YA-Just what causes one child to develop into a remorseless killer while another grows to normal adulthood? Is it a matter of nurturance, or something gone awry in the genetic makeup, or a combination of both factors? These questions are at the core of this compelling story. Dr. Molly Katz is a third-year psychiatric resident at a large Boston hospital. The news that one of her teen patients, Garrett, admitted with full-blown psychosis less than a week earlier, has butchered one of the staff nurses causes her to question her own and her profession's competencies. Readers follow her as she meets with her patients: an obsessive-compulsive who finds coming in for treatment a trial by fire; angry Jennifer, who lashes out at her mother with her fists; and threatening Billy, who assaults his mother in the emergency room and may have been sexually abusing his younger sisters. Then another nurse from the ward is murdered. Already hospitalized, Garrett could not have been responsible, so who is stalking the staff nurses? The surprise identification of the killer brings about Molly's own trial by fire. As she recovers, the original nature versus nurture question returns to her, leading her to pursue her career along a different path. Young adults should find this a fast-paced, interesting read and they're sure to be fascinated by the symptomatology and care of the teenaged psychiatric patients.-Carol DeAngelo, Kings Park Library, Burke, VA (c) Copyright 2010. Library Journals LLC, a wholly owned subsidiary of Media Source, Inc. No redistribution permitted.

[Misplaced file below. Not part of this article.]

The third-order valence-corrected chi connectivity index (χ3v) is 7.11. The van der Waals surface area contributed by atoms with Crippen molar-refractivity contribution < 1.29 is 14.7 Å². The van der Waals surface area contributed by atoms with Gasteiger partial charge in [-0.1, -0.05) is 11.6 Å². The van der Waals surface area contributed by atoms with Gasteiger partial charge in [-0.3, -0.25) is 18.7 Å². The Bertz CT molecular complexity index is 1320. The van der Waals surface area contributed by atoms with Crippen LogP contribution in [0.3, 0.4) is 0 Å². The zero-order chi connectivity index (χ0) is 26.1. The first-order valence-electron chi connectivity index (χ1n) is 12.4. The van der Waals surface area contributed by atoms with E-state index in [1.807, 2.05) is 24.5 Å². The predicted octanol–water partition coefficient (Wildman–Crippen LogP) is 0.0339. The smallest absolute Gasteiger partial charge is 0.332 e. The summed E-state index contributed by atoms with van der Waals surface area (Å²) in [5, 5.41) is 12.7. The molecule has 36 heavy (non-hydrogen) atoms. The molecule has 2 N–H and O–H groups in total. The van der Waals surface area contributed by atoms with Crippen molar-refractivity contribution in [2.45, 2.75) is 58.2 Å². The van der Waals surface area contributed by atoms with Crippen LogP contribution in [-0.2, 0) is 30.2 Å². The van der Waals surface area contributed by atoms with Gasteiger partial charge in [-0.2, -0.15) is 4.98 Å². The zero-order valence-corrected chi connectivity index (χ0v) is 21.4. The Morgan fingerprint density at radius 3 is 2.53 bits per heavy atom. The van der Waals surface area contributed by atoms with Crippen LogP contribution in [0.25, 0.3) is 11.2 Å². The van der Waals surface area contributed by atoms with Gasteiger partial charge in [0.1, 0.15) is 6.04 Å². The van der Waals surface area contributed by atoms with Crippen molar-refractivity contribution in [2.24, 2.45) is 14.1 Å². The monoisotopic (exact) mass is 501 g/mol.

Chapter One The psychiatric emergency room of Boston's Commonwealth Hospital buzzed around me. It was 11:00 P.M. and I was wondering, not for the first time, why in God's name I had done this to myself. You would think that by now I would have learned to resist my more grandiose urges--guess I hadn't. So there I was, slogging through the paperwork for my fifth admission that evening. I briefly calculated the time that remained on my shift--nine hours, and then set up a fraction in my head to see how much was over and how much remained. It was a mental game that I played when I was on call. I don't know why, but knowing that I was two-fifths done with the night's entertainment was comforting.     A knock came at the door, followed by a head that popped in unbidden. "Dr. Katz." Billy the aide's tone was apologetic.     "You don't have to tell me," I answered, "another evaluation waiting to be seen?"     "You got it."     "Give me three minutes to finish this and I'll be out."     I reapplied myself to the task of completing the four-page preprinted admission form, and then I booted up the computer to enter the patient's orders. In some ways it was probably best that it was busy. Nights on call go much faster if you're seeing patients.     I signed my name to the triplicate form, left the relative calm of the tiny physician's office, and headed into the open area of the psychiatric assessment and triage unit, or PATU.     The PATU consisted of seven small observation rooms that faced out onto a common area. The staff, a psychiatric nurse and aide, lived behind a Plexiglas nursing station that included a split-screen monitor so that we could watch the activity in each of the rooms. Before me lay the efforts of my evening's work.     In cubicle one, huddled under her sheet, was Marisa Thomas, a frequent flyer who was crashing from her most recent crack cocaine and heroin binge. She had come to the emergency room threatening to kill herself and pleading to be admitted to a rehabilitation program. Unfortunately the state had limited drug rehabilitation beds and the few that existed were reserved for high-risk cases, such as pregnant women. At present, Marisa was fast asleep curled up in a ball beneath the flimsy breakaway sheets. In the morning she would be told there were no beds, but by then she would have had a chance to sleep, would no longer feel suicidal and would begin to feel the seering pangs of heroin withdrawal. She would be given a phone number for the methadone clinic and maybe a brief round of "We know you can do it." Then she would leave, get back out to the street, and hunt down her next fix.     Cubicle two contained Eddie Wauslausky, a forty-three-year-old man with a long history of chronic schizophrenia. He had been brought in by his caseworker and the police after they tracked him down. Eddie had stopped his antipsychotic medication two weeks ago and had been drinking steadily since. He became paranoid and barricaded himself inside his room at the residential motel where he had lived for the past twelve years. When they broke the door down, they found Eddie with no weapons surrounded by empty liquor bottles and ravaged boxes of Girl Scout cookies. All the lights had been turned off and the sockets had been ripped from the walls. A point of concern was his single kerosene lantern and five gallons of fuel.     When I asked him why he had the lantern he told me, "I was camping. Is that a crime?"     "Why did you tear out the sockets?" I had persisted.     "They were leaking."     "Leaking what?"     "God, don't they teach you anything? Electricity, they leak all over the place. It pours out of the wires and into my brain. I don't want to be electrocuted. I didn't kill anybody."     Nestled in bed three was a bearded man the police had picked up walking on the highway in his bare feet. He had no identification, refused to give us a name, and sat on his bed mouthing words and gently rocking. His clothes were filthy and reeked of stale sweat and cigarettes, his blood alcohol level and urine drug screen had both come back negative. Whatever craziness he experienced was organic. When I had reviewed his case by telephone with my supervisor, Dr. Adams, he had said, "Sounds like a wanderer."     "Which is?" I had asked.     "There's a breed of schizophrenic who seems to wander from town to town. Although sometimes they stay in one place for years and you see them along the road walking and walking for hours on end. They resist treatment, and the minute they're out of the hospital they stop medication and get back to walking. A lot of them have religious or quasi-religious delusions."     "Like they're Jesus?"     "Exactly. There's a lot of John the Baptists running around too."     "So what should I do?"     "He's not talking about killing anyone or himself?"     "No, but his feet are in pretty bad shape. He's got an infected toe that should be treated before he loses it," I added.     "Think he's gravely disabled?" he asked, intoning one of the three catchphrases that can get you admitted against your will.     "He is."     "Then go ahead and admit him."     "I don't even know his name."     "Do it as a John Doe, and in the morning we can call around to see if anyone at the mental health center knows him."     Bed four was Colleen Finch, a platinum blonde who had a profound urge to hurt herself as a way of psychic release. She came in after having overdosed on her antidepressant. She carried a diagnosis of borderline personality disorder--which basically meant that she was trapped between overwhelming emotions and a profound sense of emptiness. I had seen her before in the emergency room. The last time it had been after she had cut herself too deeply in the stomach with a kitchen knife. I remembered how she had argued with me, saying that she didn't want to be admitted to the hospital. "I do it all the time, what's the big deal? If you make me go into the hospital it will only make things worse."     She was probably right, but at the time I didn't see what choice I had. She had been in and out of the emergency room with an increasing frequency and an increasing severity of self-mutilatory acts. Something was brewing within her, and I didn't want to be the one to send her home to kill herself.     My fifth evaluation, Fred Granger, had already come and gone. Fred was a longtime patient at the local mental health center who frequently visited the emergency room when he needed somebody to talk to and couldn't get in touch with his therapist. He came in, spoke to the nurse for five minutes, had her fill out his paperwork to get his telephone reconnected and then he went on his way.     From the relative sanity of the nursing station I watched as my next evaluation was brought through the outer locked door. My heart sank as the triage nurse led a young girl back to the locked unit.     "Face of an angel," Carla Williams the psychiatric nurse stated, breaking into my reverie.     "What did she do?" I asked.     "Let me look." She ferreted through the triage paperwork. "Here it is. Jennifer Ryan, age thirteen brought by police to E.D. after she attacked her mother. Mother stated, `She's out of control.'"     I let out a sigh. This was no place for a child.     I went over to introduce myself. "Hi, Jennifer, I'm Molly Katz, Dr. Katz."     Her clear blue eyes sized me up. Her face was free of blemishes, but not of makeup. I tried to remember what my own daughter had looked like at thirteen. This girl should have been frightened, yet she appeared poised and out of place. Her clothes were clean and her red hair was tied back into a shiny ponytail. "I shouldn't be here," she stated simply.     "Let's see what we can do about that." And I led her back into the small interview office.     She looked around, taking in the avalanche of paperwork that spilled over the desk and the half-dissected Styrofoam cup that I had shredded while on the phone with an insurance reviewer earlier in the evening.     "So why are you here?" I started.     "My mother thinks I'm crazy or something."     "Why would she think that?"     "I have no idea." She made direct eye contact.     "Did the two of you fight?"     "All the time."     It was like pulling teeth. "What do you fight about?"     "Everything."     I tried to let a silence build, hoping that she would fill the space. Apparently she was fine with quiet and if I wanted the details I was going to have to dig for them. "Give me a for-instance of a fight."     "She doesn't want me to do anything. I can't go out with my friends, she gets mad with what I wear, who I see, she doesn't like my boyfriend. I can't do anything."     "Did something happen tonight?"     "What do you mean?"     "Why would she bring you into an emergency room? Has she done that before?"     "She sent me to Riverton last year."     My ears perked up at the name of the private psychiatric hospital. "How long were you there?"     "Four, five days."     "Why did you go?"     "It's my mom, she thinks I'm this horrible person. She just wants me out of the way so she can ..." She shook her head. "I don't know."     "What about your dad?"     "Long gone."     "Dead?"     "No, he's in Jersey. I tried to stay with him, but it didn't work out."     I tried to reconcile the normalcy of Jennifer's baggy jeans façade with the story that emerged in bits and starts. She looked older than thirteen, almost as if her sexuality had developed before her body had reached its full height. Her breasts were those of a woman, and I could imagine the effect that would have on the boys her age and older.     "Have there been other times in the hospital?" I continued, trying to flesh out any past psychiatric history.     "Just the one time. I was supposed to go to a day program, but it was a joke."     "Where was that?"     "Same place."     "Have you ever been on medication?"     Before she could answer, the phone rang. I picked up.     "Molly, it's Carla. I've got your evaluation's mother out here wanting to talk with you."     "Tell here I'll see her in another five minutes. Anything else out there?"     "Not yet, but the night's still young."     "Yes, and I'm getting older by the minute." I turned back to Jennifer, trying to regain my train of thought.     "That was my mom, wasn't it?" she broke in.     "Yes."     "I don't want to go into a hospital. You have no idea what those places are like."     "We'll see how things go. So what grade are you in?"     "Seventh."     "You like school?"     "It's okay."     "How are your grades?"     "Don't ask."     "That bad?"     She winced. "Not good. They're going to make me repeat."     "Has that ever happened before?"     "No, they came close last year. All that time in the hospital really set me back. That's just what's going to happen now if you send me to a hospital. You'll just make it worse. You should see what it's like at school. Everyone goes to those places and they come back more screwed up than when they left."     "You have friends who've gone into psychiatric hospitals?"     "Yeah, it's weird; they, like, brag about it."     "Why do they go?"     "Stupid stuff, like, one girl tried to cut her wrists and they sent her away for two days, like that's supposed to make her better or something?"     "Doesn't seem like much, does it? What about you, do you ever feel so bad that you wished you weren't alive?"     "Sometimes."     "Have you ever tried to kill yourself?"     "Not serious. I tried to take some pills once, but nothing happened."     "How long ago was that?"     "Before I went to Riverton; that's why they sent me there."     "What kind of pills did you take?"     "Like, my mother's stuff. It was, like, Valiums or something."     "Did they pump your stomach?"     "Yeah, and there was that gross black stuff."     "It sounds serious," I commented, realizing that someone had thought her overdose dangerous enough to warrant gastric lavage followed by charcoal.     "I don't know."     "What about now? Do you sometimes think about killing yourself?"     "Sometimes."     "Do you think about ways of doing it?"     "Like taking pills or something?"     "How often do you think about stuff like that?"     "I don't know, every day maybe."     "Does it get worse when you and your mom fight?"     "Yeah, I just wish she'd mind her own business. I know she's going to try and send me away. It's like she just holds that over my head."     "I'm going to need to talk to her," I admitted, wondering how that would sit with Jennifer.     "Yeah, whatever."     "What I'd like to do is meet with her alone, just as we did and then the three of us will sit down and try to figure out what comes next."     She gave me a look that seemed resigned and too old for her face. "She's going to tell you that I do all sorts of stuff; none of it's true. She lies about me all the time."     "I'll keep that in mind." And I led her out to the row of bolted chairs in the common area. Her mother, who I judged to be around the same age as myself, was sitting tightly clutching her pocketbook.     "Are you the doctor?" she asked, getting to her feet and avoiding her daughter's gaze.     "Yes, I'm Dr. Katz, Molly Katz."     "I need to talk to you." Her eyes were red-rimmed and I noted that a crumpled bit of tissue was caught in the latch of her worn black handbag. Most striking was an angry red bruise that had blossomed on her right cheek.     "What are you going to tell her?" Jennifer asked, an accusatory edge coloring her words.     Mrs. Ryan looked straight at me. "I need to talk to you."     "Let's go into the office."     "I have a right to know what you're going to say. It's not fair. You can't believe--"     "Jennifer," I said, not wanting her to escalate in the emergency room, "it's like I said, I have to talk with your mother and then the three of us will sit down. I need to get all sides of the story."     "It's not fair." She gently stamped her sneaker-clad foot. "I want to hear what she says."     I shot the nurse, who watched the interaction from behind the Plexiglas wall, a warning look. "Carla, maybe you could sit with Jennifer and fill out the paperwork. At least we could get that out of the way."     "What kind of paperwork?" the teen demanded. "Is that to put me away?"     "No, we do it with everyone, it's just a bunch of forms."     Before she could argue or get more upset, I ushered her mother back into the interview office.     "She seems pretty angry," I offered, taking the chair opposite Mrs. Ryan.     "That's nothing, wait till she gets going ..." She looked at me, sizing me up. "Do you have children?" she asked.     "Two."     She thought that over, was about to say something, and then changed her mind.     "So what's been going on?" I prompted.     She laughed; it sounded forced and a bit too hard. "What hasn't been going on?"     "What happened tonight? It must have been something serious to call the police."     "It's just too much. I can't handle her. Everything I say is wrong and she won't listen. She swears at me all the time, but that's nothing. It's when she starts throwing things and hitting ... I can't handle her."     "Did something happen tonight?" I persisted.     "Yeah, I came home from work to find her and her seventeen-year-old boyfriend in my bed." She put her hand to her bruised cheek and pushed a stray lock of brittle blond hair back behind her ear. "She's thirteen; she refuses to use birth control. I know she's using drugs. When she went into the hospital last year, they said she had been smoking pot, and God only knows what else she's using. I get calls from her teachers every week. They call me at work and tell me I have to go in for conferences, but how am I supposed to do that? I work as a teller; it's all I can do to hold on to my job and then I come home to that . They were naked in my bed. I couldn't believe what I was seeing. When I told him to leave she started to yell at me, like I was the one who was doing something wrong."     "How long has this been going on?"     "She hasn't done a thing I've said since she was ten, and God only knows how long she's been sleeping around. It just keeps getting worse. I'm scared to go to work in the morning because I have no idea what I'll find when I come home. She sneaks out at night; I have no idea where she is. I think she's at school and then I get a call to tell me that she never showed. Department of Social Services has been to the house, and they threaten to take away custody. Frankly, I wish they would. I'm sorry if this makes me a horrible person, but I wish someone else would take over. I can't handle her ..." She looked down at her hands now twisted in the strap of her bag. "I can't take her home."     "Why did you call the police?" I asked, knowing that there had to be more.     "I didn't know what else to do. She wouldn't let the boy leave, she kept pulling him back, so I had to threaten statutory rape to get him out of there. At least I think he's her boyfriend. She's only thirteen; I don't know how many boys she's slept with. When she was eleven she had gonorrhea. I had taken her to see my gynecologist because she had just started to get her period and he told me that she had gonorrhea. When I asked her how she got it, she lied. `I don't know how I got it. No, I've never had sex. He must be mistaken.' So like an idiot I believed her. That's the other thing, she lies constantly, to me, to her teachers, to her father. You never know what to believe. I can't trust a single thing out of her mouth. She even accused one of my boy friends of touching her. He wasn't even around when she said it happened. If she makes a promise, she won't keep it. What am I supposed to do? Someone has to be with her twenty-four hours a day. And I have to work."     "So the boyfriend left and then you called the police?"     "She was out of control. I admit that I wasn't in the calmest of states. I told her to go to her room and she wouldn't. It's like she becomes an animal when she doesn't get her way. She started to come after me with a lamp and I got that away from her and then she just started hitting me. If she could have killed me, she would have. I dialed 911. I couldn't think what else to do."     "That was the right thing to do."     "I can't take her home." She pleaded, "You've got to admit her somewhere. I just can't do this anymore."     A vein throbbed on her forehead, and the lines in her face were taut and underlined with harsh dark shadows. For a brief moment I caught the image of her skeleton trying to leap out from under her skin. I wanted to tell her that it was going to be okay, but in my heart I knew that was a difficult statement to make. "Do you feel ready for me to get your daughter?"     "If we have to, but I won't take her back."     On one level I wanted to shake her and say, "You can't just abandon your child in the emergency room." On the other hand, if this had been my daughter and she had done these things ... "I'll be right back."     Jennifer looked up as I came out of the interview room. "Can I go?" she asked.     "I'd like you to come in so that the three of us can talk."     "You're not going to let me go home, are you?"     "I think we should sit down and come to some decisions about what the plan will be."     I watched as the teen struggled to maintain self-control. "What did she tell you?" Her voice crept up in pitch and tone. The crack- and heroin-addicted woman in bed number one responded by closing her door.     I said nothing and held the door to the interview room. As I waited for Jennifer to enter I looked around at the too-small space. Mother and daughter would be sitting almost touching each other. I felt the tension rise and rethought the strategy. "You know what," I said, "why don't we sit in one of the holding rooms." And I motioned for Beth Ryan and her daughter to follow me into cubicle number six.     The two of them sat at opposite ends of the cot while I stood against the wall by the door. Jennifer looked at the floor and her mother stared straight at me. None of us wanted to be there.     "We need to pull together some sort of plan," I started. "It's clear that things have gotten out of hand at home."     "What are you talking about?" Jennifer shot back. "What did she tell you?"     "The truth," her mother stated. "I just told her the truth."     "Like you even know what that is. You're just mad because I can get a boyfriend and you can't."     "You see," Beth said, looking at me for confirmation. "This is how a thirteen-year-old talks to her mother. Beautiful, isn't it?"     I felt myself sinking into quicksand. "Look, it's clear that the two of you have a lot of things to work out, but right now we have to figure out a plan that will be safe."     "Let me go home," Jennifer stated. "That's the only plan I want."     "How would you be able to keep yourself in control?" I asked.     "What are you talking about?" the teen shot back.     I looked at the growing bruise on her mother's cheek and I chose my words carefully. "The police report said that you were pretty upset and hit your mother."     "I never touched her. I told you she lies."     "Then how did I get this?" Beth Ryan asked, turning to look at her daughter. "Care to tell the doctor how this happened?"     "How should I know? Maybe you fell, maybe you hit yourself. Don't go blaming your problems on me."     "That's it," Beth Ryan stated, getting her to feet. "I just can't take this right now."     "What are you saying?" I asked.     "You have to put her somewhere."     "You bitch!" Jennifer erupted and lunged for her mother.     Beth Ryan, apparently used to such a reaction, was on her feet and out the door.     Jennifer followed her into the waiting area. "You fucking bitch!" she shrieked, and hurled curses after her mother.     I looked across the nursing station at Carla, who had already pushed the panic button under the desk. Through the small glass window in the reinforced door that led out to the main emergency room I saw three security officers as they raced to our assistance. Jennifer had cornered her mother and appeared ready to strike. I tried to calm her down, but was prepared to grab her right arm, which was raised in a clenched fist.     "Jennifer, you've got to get under control," I said, as the guards pulled her away from her mother. The minute they touched her she began to thrash and to scream. My heart pounded in my chest as I helped the guards get her onto the restraint bed.     "What are you doing?" she yelled. "Noooo!" She kicked and spit at us as we held onto our assigned limb and proceeded to tie her down. "Help! Mommy, help!"     Once she was secured I turned to Carla. "Get her two milligrams of Ativan, ASAP."     "Coming up."     I turned away from the cursing girl and tried to find her mother. I couldn't imagine what the effect of watching her daughter placed into restraints would have. "Where did the mother go?" I asked one of the security officers.     "I don't know."     I quickly checked the cubicles, thinking that maybe she had gone into one of them to get out of the way. But she was gone.     As Carla returned with the syringe full of tranquilizer, I told her, "I think the mother left."     Jennifer strained against the restraints and screamed as Carla injected her with the medication. "You bitch! You fucking bitch!"     Carla turned to me once she had given the shot, and in a voice that only I could hear, she whispered, "And who can blame her?"